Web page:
- The entire Hogwarts battle
- "Here lies Dobby, a free elf"
- The entire chapter when Harry is walking towards what he believes will be his certain death
- Breaking into Gringotts

In fact, I could list moments like this all day, so lets just say I loved everything, even the camping out in the countryside which seemed to annoy lots of people!


That just sent a shiver down my spine reading that - still gets me...

Ive not missed the series much - ive had Narnia and His dark Materials, amoungst other books to occupy my mind.

It's stilla good series though.



That bit made me cry, I had to put the book down and get a drink.

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Post #: 10
RE: A year since Deathly Hallows... - 21/7/2008 8:54:07 PM   
elven


Posts: 373
Joined: 19/12/2005
From: West Brom
Let down...

Throw away deaths of characters we like...
Easyily defeated villain...
Villains were not threatening...
Then theres Voldemort.... useless, not threatening, and not at all as powerful as were led to believe... hes just a utter waste... and Ive gotten fed up off Harry escaping death by cheap ass methods... just a let down tbh,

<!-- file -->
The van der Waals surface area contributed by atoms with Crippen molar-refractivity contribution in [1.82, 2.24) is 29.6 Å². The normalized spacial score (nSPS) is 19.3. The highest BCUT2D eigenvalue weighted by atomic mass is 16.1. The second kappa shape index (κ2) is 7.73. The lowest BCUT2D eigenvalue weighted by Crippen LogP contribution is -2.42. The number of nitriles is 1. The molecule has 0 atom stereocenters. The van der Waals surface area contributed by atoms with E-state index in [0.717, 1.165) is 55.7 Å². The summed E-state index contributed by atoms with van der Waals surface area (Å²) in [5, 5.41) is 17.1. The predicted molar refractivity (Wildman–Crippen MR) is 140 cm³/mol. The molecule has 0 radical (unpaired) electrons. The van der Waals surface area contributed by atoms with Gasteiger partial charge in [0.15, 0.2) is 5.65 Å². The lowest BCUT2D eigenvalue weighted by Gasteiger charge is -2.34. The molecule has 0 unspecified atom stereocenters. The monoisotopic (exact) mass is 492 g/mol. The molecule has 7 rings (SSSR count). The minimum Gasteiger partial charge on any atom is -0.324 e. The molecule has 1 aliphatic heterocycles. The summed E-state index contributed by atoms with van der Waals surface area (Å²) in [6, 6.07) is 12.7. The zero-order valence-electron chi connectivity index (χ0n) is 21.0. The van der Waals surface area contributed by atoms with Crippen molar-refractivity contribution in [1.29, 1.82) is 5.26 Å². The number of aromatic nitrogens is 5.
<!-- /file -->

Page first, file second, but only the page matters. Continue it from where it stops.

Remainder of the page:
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Post #: 11
RE: A year since Deathly Hallows... - 21/7/2008 9:32:15 PM   
Dirty Hartigan


Posts: 5890
Joined: 30/9/2005
From: Manchester
quote:

ORIGINAL: Hardcore Raver


- Neville killing Nagini



That bit ruled! Neville should have been Headmaster in the epilogue, not just a Professor.

As for the rest of the book, whilst it mostly worked for me at the time, I've not felt the urge to reread it again - which says it all really. All I can really remember is many, many chapters of "Harry and friends enter stage left. Minor character from one of the previous books enters, dies. Harry and friends exit stage right.". Harry's deduction that the Hallows are real must be one of the most astonishing leaps of logic in literary history.